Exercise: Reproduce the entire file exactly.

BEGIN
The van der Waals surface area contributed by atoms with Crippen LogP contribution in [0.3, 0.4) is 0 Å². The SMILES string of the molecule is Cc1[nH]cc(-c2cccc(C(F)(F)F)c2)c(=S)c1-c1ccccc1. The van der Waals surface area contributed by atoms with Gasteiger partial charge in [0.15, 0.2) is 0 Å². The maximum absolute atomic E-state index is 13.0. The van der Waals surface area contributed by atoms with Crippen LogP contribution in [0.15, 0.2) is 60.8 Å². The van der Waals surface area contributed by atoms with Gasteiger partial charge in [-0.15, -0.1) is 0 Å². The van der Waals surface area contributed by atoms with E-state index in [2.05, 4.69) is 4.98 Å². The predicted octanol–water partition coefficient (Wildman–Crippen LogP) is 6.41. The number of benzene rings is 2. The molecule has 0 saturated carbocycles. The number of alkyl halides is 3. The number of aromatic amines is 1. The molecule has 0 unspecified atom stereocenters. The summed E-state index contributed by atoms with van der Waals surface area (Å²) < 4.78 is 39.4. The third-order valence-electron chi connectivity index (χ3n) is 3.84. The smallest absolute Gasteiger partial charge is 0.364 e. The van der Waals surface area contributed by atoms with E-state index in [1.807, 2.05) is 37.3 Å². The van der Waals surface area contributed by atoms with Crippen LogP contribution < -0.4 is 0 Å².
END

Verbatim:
The van der Waals surface area contributed by atoms with Crippen LogP contribution in [0.3, 0.4) is 0 Å². The SMILES string of the molecule is Cc1[nH]cc(-c2cccc(C(F)(F)F)c2)c(=S)c1-c1ccccc1. The van der Waals surface area contributed by atoms with Gasteiger partial charge in [0.15, 0.2) is 0 Å². The maximum absolute atomic E-state index is 13.0. The van der Waals surface area contributed by atoms with Crippen LogP contribution in [0.15, 0.2) is 60.8 Å². The van der Waals surface area contributed by atoms with Gasteiger partial charge in [-0.15, -0.1) is 0 Å². The van der Waals surface area contributed by atoms with E-state index in [2.05, 4.69) is 4.98 Å². The predicted octanol–water partition coefficient (Wildman–Crippen LogP) is 6.41. The number of benzene rings is 2. The molecule has 0 saturated carbocycles. The number of alkyl halides is 3. The number of aromatic amines is 1. The molecule has 0 unspecified atom stereocenters. The summed E-state index contributed by atoms with van der Waals surface area (Å²) < 4.78 is 39.4. The third-order valence-electron chi connectivity index (χ3n) is 3.84. The smallest absolute Gasteiger partial charge is 0.364 e. The van der Waals surface area contributed by atoms with E-state index in [1.807, 2.05) is 37.3 Å². The van der Waals surface area contributed by atoms with Crippen LogP contribution < -0.4 is 0 Å².